Finally, the display 380 of the mobile terminal 300 may also serve as a digital viewfinder for the camera in the mobile terminal 300. Using the digital viewfinder a user of the mobile terminal 300 may choose a composition of a picture to be taken and see a possible lighting environment of the picture before it is taken. Also, the processing unit 360 may display the processed pictures on the digital viewfinder after they are finally processed.

Turning now to FIG. 4, the mobile terminal according to another embodiment is shown, where two pictures in series are taken.

On the display or the digital viewfinder 380 of the mobile terminal 300, two pictures are shown, the left one 385 taken without the use of flashlight 320 and the right one 390 by having the flashlight active. The display 380 may also show more than two pictures, if for example, a series of more than two pictures are taken, where one of the pictures may be taken without flashlight while the others are taken with varying output power for the flashlight 320. Thus the user may easily compare the results of preserving the atmosphere of the motive when no flashlight was used to various degrees of lighting objects in the foreground and choose the picture he is the most satisfied with.

This series of pictures may also be taken rapidly when the user is pressing the shutter release button 340 halfway with no or only fast focusing on the object to be photographed, thus showing a preview of the final result before the actual picture is taken.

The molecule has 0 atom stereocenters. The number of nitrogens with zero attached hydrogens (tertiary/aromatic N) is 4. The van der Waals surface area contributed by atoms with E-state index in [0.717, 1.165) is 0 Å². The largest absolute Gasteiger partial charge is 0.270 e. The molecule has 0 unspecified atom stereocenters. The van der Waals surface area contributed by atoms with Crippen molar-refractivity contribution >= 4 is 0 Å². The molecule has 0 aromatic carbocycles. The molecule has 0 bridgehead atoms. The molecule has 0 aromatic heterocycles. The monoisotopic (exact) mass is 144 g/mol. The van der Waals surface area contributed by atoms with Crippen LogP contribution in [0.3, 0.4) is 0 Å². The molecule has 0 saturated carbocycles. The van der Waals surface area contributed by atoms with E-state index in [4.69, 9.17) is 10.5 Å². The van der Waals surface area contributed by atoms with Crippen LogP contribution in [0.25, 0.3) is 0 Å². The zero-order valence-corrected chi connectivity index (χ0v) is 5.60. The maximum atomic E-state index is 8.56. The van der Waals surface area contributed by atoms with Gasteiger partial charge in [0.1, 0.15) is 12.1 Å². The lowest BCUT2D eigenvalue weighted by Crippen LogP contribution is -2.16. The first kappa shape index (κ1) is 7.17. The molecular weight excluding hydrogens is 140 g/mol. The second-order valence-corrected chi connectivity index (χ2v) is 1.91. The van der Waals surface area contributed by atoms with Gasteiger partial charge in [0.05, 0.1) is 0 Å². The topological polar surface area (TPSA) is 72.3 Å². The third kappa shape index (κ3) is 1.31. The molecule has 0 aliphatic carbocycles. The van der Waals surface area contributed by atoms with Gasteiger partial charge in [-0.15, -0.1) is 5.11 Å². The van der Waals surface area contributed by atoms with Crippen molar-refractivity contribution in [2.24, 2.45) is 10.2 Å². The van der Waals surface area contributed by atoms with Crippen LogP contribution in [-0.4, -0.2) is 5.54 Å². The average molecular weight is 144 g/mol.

As already mentioned earlier, the user may choose a “bracketing” function on the camera by selecting one or more parameters to be bracketed. This may include exposure, ISO-sensitivity, aperture and shutter together with varying output powers for the flashlight 320.

The user may also choose to let the camera of the mobile terminal 300 first take a picture without flashlight and then one or more pictures with flashlight in order not to disturb the object (especially humans and animals) before the flashlight is used.

Turning now to FIG. 5, one embodiment of a method is described.

At block 500 a processing unit of a camera receives measurement values in the form of light intensity information from a sensing unit on the lighting conditions for the motive seen through the viewfinder. This light intensity information may be received automatically or after the user presses the shutter release button halfway, for example.

Thereafter, at block 510 the processing unit using the received measurement values calculates exposure data for the motive by comparing the received measurement values to predefined measurement values stored in the camera memory. These predefined measurement values may comprise intensity data for some well-known lighting conditions, such as indoor motive, outdoor motive, incandescent lighting, light bulb lighting and many other situations. The exposure data may comprise lens aperture, exposure time, ISO-values, white balance and some other exposure data which may be relevant for the motive to be photographed.